Autism Strategy Collaborative considers transitions at event

Following successful events in January and in April, the National Autism Co-ordination Project (NACP) held a third event for local leads working on autism plans and strategies. The Autism Strategy Collaborative Business Meeting and Development Workshop was held on September 25 at the University of Strathclyde in Glasgow. The Collaborative represents a commitment from local authorities across Scotland to the formation of a “community of practice”, sharing best practice and working together to overcome common challenges occurring nationwide.

This meeting focused on transitions for people on the autism spectrum, across the lifespan. The meeting was opened by Donald Macleod, NACP Project Manager, who provided an update on the progress on local autism strategies and plans across Scotland. He also discussed the Autism Outcomes and Priorities, which reframes the Scottish Strategy for Autism into outcomes. Professor Jean MacLellan, National Lead Co-ordinator of the NACP, went on to set the scene for the morning presentations on transitions in Scotland.

James Fletcher of the Association for Real Change (ARC) Scotland presented on the work of the Scottish Strategy for Autism's Work Group 2. Scott Richardson-Read, also of ARC Scotland, presented on the development of seven principles of good transitions, as outlined in the Principles of Good Transitions 2 document, and described the outcomes of the recent series of roadshow events, Exploring Transitions: Digging Deeper. Autism Network Scotland produced a report on the findings from the roadshows; to view this report online, please click here. Two mums then presented on their organisation, Galaxy Group, and how they were looking at creative ways to pool self-directed support resources among young people in Aberdeenshire.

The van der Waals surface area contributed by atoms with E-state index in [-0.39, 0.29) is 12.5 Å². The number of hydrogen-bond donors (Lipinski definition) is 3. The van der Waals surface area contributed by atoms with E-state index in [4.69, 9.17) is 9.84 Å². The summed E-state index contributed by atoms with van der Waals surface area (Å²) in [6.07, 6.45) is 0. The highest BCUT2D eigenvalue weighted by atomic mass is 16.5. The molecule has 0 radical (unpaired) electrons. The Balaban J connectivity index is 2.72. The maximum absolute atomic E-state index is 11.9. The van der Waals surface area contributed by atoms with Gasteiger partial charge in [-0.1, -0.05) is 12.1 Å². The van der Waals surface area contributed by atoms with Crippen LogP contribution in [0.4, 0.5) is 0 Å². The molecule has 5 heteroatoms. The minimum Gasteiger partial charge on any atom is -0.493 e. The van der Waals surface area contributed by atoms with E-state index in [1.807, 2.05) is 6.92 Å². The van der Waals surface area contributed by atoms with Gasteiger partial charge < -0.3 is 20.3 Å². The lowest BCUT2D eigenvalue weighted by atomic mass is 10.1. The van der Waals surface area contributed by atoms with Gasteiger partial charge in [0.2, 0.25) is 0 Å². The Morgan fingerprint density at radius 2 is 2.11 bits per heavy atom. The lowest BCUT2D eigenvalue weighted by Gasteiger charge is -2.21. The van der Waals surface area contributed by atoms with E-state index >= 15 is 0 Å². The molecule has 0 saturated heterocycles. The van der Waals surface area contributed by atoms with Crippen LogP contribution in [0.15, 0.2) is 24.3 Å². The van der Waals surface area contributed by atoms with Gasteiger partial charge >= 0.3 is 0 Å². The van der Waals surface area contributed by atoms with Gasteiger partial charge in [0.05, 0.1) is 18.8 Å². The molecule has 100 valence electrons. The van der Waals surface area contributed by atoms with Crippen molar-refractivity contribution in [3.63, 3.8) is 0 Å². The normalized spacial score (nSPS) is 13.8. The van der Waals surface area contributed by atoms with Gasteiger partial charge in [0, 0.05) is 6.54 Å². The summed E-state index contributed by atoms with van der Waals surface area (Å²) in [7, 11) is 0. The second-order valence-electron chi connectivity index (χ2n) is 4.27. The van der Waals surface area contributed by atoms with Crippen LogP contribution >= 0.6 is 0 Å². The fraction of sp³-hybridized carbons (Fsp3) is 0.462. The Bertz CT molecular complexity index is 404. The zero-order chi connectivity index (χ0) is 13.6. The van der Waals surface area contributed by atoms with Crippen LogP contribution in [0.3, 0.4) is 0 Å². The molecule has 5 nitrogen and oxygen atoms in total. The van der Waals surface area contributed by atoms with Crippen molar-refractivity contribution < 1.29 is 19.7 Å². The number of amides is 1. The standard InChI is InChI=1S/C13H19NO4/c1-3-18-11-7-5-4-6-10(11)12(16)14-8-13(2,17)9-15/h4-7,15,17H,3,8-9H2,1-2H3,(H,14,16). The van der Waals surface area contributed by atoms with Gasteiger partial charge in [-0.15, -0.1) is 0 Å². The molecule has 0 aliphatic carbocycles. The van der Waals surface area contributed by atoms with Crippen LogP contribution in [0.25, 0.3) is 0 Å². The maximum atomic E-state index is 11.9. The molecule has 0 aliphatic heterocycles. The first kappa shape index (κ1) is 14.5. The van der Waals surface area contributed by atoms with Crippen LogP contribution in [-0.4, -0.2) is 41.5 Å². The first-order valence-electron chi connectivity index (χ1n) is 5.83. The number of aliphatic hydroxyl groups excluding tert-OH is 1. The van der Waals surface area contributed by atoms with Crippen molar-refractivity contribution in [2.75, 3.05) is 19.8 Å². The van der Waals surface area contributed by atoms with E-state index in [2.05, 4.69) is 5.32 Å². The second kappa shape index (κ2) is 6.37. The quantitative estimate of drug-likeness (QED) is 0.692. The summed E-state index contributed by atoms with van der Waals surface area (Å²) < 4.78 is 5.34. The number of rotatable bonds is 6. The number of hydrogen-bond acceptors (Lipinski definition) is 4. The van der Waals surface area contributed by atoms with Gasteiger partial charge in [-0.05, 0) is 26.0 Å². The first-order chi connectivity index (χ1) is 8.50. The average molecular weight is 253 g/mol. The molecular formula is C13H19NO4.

The afternoon session of the event saw two workshops taking place with delegates attending each workshop in turn. The first workshop was delivered by Lynsay Haglington, East Dunbartonshire Council; Carole Anderson, NHS Health Improvement Team; and Tracy Wenzl, Autism Network Scotland. This workshop discussed asset mapping from several angles. Lynsay presented East Dunbartonshire’s own asset map, developed in their community by service users.  Carole presented the WITTY (What’s Important to You) application for iPads, which allows users to create their own personal asset maps. Tracy presented on Autism Network Scotland’s Menu of Interventions local resource pages, where community resources have been gathered and listed for 14 local communities across Scotland.

The second workshop discussed legal obligations in relation to transitions, comparing people's expectations to the reality of going through the process. It was presented by Scott Richardson-Read.

All of the presentations from the day, as well as several of the resources named throughout the afternoon, are linked on our website.